Sorry seems to be the hardest word

Another look a recent high-profile apologies, or non-apologies, as the case may be.

Carolyn Grant

We discussed several weeks ago, dear readers, the apology that isn’t exactly an apology — the sort of apology that says I wouldn’t have been forced into this behaviour but for you, or the classic ‘mistakes were made’.

And now apologies are the topic of conversation again.

Last week, followers of Canadian politics were lucky enough to view an entirely different type of political apology — the ‘I apologize, but fully intend to do it again’ apology.

Inventing the new form was Conservative MP Paul Calandra. Calandra, the Prime Minister’s Parliamentary Secretary, repeatedly stonewalled Leader of the Opposition Thomas Mulcair on the matter of Canada’s role in Iraq against new terrorist scourge ISIS. Why Calandra was selected to answer the question in the first place when government ministers, including the Minister of Defence (!), sat silent beside him is for better minds than myself to dissect. I mean it couldn’t be that the entire stonewalling routine was intentional, could it? No, surely not.

Rather than answer any of Mulcair’s questions, Calandra spouted nonsense about supporting Israel. Not that supporting Israel is nonsense — but it is nonsense to answer a question about Iraq with an answer about Israel.

The more Mulcair questioned about Iraq, the more Calandra talked about Israel. Mulcair became frustrated and eventually insulted the Speaker of the House by questioning his impartiality. For which he had to apologize.

But back to Calandra’s apology. He appeared sincere. He even teared up and cried a little as he spoke of his remorse for his actions and apologized to Mulcair, all MPs and his constituents. But then this happened.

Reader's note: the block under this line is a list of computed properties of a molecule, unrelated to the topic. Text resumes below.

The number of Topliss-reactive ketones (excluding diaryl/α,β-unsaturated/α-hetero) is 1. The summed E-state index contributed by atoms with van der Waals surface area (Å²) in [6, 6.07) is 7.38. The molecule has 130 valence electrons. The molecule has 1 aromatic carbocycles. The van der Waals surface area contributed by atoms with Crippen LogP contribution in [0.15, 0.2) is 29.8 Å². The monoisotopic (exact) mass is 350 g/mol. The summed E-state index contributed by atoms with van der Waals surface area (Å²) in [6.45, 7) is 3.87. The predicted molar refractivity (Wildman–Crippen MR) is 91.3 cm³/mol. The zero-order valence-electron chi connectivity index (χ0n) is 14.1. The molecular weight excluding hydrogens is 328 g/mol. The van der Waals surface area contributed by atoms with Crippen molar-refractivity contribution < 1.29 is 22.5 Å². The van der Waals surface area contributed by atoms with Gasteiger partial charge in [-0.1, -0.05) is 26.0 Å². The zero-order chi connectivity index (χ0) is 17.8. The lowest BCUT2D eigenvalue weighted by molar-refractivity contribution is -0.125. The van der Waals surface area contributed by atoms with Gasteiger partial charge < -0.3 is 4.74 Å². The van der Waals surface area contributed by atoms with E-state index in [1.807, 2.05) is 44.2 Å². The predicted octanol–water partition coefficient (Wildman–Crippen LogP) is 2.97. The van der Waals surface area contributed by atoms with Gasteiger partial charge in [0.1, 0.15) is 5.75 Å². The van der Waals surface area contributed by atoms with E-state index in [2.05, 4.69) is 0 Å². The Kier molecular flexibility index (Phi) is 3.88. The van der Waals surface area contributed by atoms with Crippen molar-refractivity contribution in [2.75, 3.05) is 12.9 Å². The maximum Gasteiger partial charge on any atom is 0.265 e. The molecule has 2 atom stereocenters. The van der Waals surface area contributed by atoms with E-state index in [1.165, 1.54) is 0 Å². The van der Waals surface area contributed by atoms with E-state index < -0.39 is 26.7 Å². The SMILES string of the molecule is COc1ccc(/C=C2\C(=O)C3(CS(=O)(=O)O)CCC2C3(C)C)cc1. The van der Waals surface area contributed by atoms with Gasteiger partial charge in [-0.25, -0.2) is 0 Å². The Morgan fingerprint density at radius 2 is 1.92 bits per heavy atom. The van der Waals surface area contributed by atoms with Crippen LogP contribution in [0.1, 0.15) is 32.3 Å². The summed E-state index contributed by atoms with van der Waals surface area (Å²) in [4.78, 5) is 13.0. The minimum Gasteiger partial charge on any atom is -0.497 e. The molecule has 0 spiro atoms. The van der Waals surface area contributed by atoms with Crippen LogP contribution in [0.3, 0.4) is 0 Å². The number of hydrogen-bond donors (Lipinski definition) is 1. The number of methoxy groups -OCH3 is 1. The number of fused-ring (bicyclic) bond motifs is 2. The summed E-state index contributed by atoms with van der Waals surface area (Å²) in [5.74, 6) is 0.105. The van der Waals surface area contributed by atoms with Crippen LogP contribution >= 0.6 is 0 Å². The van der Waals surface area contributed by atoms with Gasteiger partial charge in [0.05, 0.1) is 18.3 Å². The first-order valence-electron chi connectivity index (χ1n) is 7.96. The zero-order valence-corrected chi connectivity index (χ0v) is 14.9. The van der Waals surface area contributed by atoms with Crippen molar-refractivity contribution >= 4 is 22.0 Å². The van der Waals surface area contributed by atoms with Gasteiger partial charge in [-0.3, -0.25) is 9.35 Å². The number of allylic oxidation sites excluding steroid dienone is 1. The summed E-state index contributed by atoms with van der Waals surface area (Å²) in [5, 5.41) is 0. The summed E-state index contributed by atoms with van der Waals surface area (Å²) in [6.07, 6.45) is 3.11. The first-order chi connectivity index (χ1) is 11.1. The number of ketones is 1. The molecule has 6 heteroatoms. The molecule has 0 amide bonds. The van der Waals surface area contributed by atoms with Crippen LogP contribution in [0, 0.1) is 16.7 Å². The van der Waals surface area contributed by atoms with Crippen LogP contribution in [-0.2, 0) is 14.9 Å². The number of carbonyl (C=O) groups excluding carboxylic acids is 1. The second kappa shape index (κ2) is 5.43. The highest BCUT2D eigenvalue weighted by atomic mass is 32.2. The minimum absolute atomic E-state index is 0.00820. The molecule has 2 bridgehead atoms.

“I don’t think this will be the last time that I’ll get up and answer a question that doesn’t effectively respond, Mr. Speaker,” he said.

Oops, there goes that sincere apology.

That sounds more like a guy who would take to Twitter and mock those who complained about his performance in Parliament. Oh wait, he is that guy. Yes, before the sincere urge to apologize overcame Mr. Calandra, he had taken to social media to crow about his performance, to give an “In your face!” to all who complained about it.

Then when outrage from political pundits and voting Canadians began to build, he suddenly was overcome with remorse, stood in the House to tearfully apologize and then promised to do it again in the same breath.

Is it any wonder that Canadians are scornful of the House of Commons?

Also apologizing, but not really, this week was Ezra Levant, a commentator for Sun Media, owned by Quebecor. Ezra Levant — by the way, awesome name, it has ring, it has gravitas — opened his political show last week with a great deal of outrage over Justin Trudeau photo-bombing a wedding and kissing the bride on the cheek.

This, according to Mr. Levant, showcased a lack of character so deep as to disqualify Mr. Trudeau from leadership. It showed his contempt for the very institution of marriage. He then, shuddering with outrage, went on to rant about the lack of morals of Trudeau’s parents, amid much name-calling and pearl-clutching.

It was later reported by the Globe and Mail and other news sources, that the bride and groom had requested the photo op. In fact, the bride emailed old Ezra and told him so. His reply? Didn’t get the email. Sure.

In any event, Trudeau said he wouldn’t deal with Sun Media journalists anymore until Quebecor somehow dealt with the insult against his parents.

So Quebecor dealt with it by apologizing for Mr. Levant, who himself has been utterly silent. And the rant remains on his blog. Which, again, doesn’t lend a lot of sincerity to the apology.